Sunday, 29 September 2013

Annotations in Scala

So, I've been playing about with some ideas for writing this REST framework I just mentioned this morning. And I've been playing with doing it in Scala, because - well - I like Scala even if I don't always get on with it. And I've been working on doing it with Annotations, in the same way that Spring MVC works, because I quite like that and it's nice and clean and easy to understand. It's kind of like the DSL techniques that I've seen done elsewhere, but without introducing any magic into the system that makes it difficult to understand how it works - it's simply just classes and methods that have annotations on them. And it also happens to make it easy to extend for other uses - you just add more annotations and it just works. This makes the Swagger integration trivial to add on later.

It's worth putting a quick note in first - the documentation on this is all marked very clearly with an Experimental tag, so it's no surprise that it's not rock solid yet. I'm sure that in a release or two it will be fantastic, but it's just not there yet.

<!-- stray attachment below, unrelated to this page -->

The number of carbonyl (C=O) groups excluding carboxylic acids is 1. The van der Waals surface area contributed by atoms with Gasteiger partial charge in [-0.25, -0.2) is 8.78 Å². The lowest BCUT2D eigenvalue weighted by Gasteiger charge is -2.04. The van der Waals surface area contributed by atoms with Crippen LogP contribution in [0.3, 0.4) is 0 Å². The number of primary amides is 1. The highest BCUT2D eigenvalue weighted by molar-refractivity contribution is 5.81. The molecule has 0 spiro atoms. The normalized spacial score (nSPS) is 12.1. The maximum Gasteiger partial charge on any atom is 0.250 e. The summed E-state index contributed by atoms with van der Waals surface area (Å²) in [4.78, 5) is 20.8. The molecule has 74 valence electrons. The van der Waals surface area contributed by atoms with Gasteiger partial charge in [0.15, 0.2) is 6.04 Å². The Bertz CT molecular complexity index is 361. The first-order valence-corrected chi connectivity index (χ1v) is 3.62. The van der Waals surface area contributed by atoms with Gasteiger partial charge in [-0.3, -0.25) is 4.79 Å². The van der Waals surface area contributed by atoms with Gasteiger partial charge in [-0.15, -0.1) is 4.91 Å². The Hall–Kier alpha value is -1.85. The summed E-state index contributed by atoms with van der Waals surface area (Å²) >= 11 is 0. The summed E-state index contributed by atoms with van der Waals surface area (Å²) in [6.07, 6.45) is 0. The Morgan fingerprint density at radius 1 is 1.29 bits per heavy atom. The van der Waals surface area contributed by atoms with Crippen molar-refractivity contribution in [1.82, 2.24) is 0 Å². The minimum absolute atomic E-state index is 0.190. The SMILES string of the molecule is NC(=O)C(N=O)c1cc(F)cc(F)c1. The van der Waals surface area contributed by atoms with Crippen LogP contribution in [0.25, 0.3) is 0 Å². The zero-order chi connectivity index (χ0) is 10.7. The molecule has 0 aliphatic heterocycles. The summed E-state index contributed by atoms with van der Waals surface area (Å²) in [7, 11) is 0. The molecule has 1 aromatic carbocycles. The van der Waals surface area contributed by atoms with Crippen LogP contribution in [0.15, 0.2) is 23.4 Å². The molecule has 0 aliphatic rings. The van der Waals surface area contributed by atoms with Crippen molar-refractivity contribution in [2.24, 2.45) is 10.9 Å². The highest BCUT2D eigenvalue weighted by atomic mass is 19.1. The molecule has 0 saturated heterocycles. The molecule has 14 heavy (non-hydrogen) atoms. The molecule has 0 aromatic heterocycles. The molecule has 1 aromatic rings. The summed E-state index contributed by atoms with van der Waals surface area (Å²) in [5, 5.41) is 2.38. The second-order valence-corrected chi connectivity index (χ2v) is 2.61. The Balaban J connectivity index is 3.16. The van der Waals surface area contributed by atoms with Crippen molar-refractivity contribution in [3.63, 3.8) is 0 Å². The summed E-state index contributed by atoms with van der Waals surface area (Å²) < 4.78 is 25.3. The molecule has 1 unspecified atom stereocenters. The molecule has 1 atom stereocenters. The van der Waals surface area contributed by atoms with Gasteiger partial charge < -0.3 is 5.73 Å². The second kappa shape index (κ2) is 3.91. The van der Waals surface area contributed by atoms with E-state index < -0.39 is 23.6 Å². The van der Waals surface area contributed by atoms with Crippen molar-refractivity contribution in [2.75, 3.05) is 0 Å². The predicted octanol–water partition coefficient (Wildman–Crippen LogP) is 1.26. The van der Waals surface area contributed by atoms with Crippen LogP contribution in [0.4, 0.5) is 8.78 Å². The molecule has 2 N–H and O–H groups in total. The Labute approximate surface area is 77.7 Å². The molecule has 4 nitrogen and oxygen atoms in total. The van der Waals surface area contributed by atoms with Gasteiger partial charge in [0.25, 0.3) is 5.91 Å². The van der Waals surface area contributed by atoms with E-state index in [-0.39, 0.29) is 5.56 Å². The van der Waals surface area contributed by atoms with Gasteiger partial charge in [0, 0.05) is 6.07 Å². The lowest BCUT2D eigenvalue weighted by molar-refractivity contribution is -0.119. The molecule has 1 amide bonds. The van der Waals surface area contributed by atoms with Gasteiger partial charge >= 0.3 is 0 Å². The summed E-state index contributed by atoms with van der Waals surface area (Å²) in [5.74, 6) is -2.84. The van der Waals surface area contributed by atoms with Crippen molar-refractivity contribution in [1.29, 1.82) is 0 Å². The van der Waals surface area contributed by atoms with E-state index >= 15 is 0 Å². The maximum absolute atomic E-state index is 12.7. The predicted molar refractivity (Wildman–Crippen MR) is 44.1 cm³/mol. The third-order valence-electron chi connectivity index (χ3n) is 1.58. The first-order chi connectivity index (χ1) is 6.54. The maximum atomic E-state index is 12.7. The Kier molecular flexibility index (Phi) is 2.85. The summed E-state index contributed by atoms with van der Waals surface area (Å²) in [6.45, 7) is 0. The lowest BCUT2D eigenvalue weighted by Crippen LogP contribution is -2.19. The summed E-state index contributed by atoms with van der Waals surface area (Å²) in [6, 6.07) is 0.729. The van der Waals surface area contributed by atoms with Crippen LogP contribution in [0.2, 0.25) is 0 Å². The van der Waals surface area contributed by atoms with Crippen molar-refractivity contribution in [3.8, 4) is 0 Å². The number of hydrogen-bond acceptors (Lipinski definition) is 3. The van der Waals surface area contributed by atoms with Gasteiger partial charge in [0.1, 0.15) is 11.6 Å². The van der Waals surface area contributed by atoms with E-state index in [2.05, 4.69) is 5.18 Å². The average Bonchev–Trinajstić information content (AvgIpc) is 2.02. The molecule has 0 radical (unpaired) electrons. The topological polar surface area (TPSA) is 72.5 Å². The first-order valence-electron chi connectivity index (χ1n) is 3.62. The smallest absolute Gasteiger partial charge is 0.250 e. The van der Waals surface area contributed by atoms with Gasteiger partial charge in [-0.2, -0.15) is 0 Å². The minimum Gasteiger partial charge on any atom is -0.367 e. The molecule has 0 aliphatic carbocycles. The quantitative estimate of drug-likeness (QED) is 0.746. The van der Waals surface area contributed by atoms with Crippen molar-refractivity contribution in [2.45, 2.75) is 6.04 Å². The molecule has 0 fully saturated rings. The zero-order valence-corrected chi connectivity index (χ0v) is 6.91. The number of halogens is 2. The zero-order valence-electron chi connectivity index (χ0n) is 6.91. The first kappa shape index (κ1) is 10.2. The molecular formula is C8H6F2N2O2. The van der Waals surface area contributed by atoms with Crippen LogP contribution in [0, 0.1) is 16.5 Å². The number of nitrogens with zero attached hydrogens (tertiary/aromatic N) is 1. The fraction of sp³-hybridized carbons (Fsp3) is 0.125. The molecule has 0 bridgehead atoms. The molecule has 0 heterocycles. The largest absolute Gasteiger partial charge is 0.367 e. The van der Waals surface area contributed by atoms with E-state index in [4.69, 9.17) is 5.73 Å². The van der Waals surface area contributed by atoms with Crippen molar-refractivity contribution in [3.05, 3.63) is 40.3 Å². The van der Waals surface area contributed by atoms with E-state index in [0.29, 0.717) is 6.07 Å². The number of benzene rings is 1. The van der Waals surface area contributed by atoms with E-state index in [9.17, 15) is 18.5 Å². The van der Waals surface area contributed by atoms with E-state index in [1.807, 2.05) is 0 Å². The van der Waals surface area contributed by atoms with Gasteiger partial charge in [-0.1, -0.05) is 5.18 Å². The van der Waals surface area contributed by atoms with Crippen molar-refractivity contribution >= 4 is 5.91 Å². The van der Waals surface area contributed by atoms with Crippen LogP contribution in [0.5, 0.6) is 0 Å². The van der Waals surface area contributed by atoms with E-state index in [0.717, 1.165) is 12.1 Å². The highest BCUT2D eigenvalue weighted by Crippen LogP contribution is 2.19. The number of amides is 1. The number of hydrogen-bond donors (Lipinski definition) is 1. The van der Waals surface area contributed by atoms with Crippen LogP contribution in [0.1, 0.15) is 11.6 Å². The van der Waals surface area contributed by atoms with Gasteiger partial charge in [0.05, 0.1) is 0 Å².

However, Annotations are far from a first class citizen in Scala. I'm not sure they even count as second-class citizens from what I've been seeing. Actually writing an annotation in Scala is easy. You simply write a class that extends from StaticAnnotation and it just works. (Not quite the whole story, but you can work out the rest yourself I'm sure). That's where Easy ends though.

Actually introspecting an object at runtime to get the annotations on it is possible, but it's not trivial. It took me a fair bit of hacking away to get at the following:



This works, and the annotations variable contains a list of all the annotations on the class. However - and I don't understand this yet - it doesn't always work. I wrote this in a unit test, and I found that the unit test passed about 90% of the time, without actually changing anything at all! That's scary, and has totally put me off of using Scala annotations for now.

Instead, I've just re-written my annotation in Java, and using it is as trivial as using any Java annotation even when I'm annotating a Scala class. The actual use of a Java annotation is virtually identical to using a Scala annotation - though the Scala annotations do offer more flexibility in that they are full-on classes and so I assume they can contain their own behaviours if you want. I'm not sure where that would ever be useful though to be honest...

REST Frameworks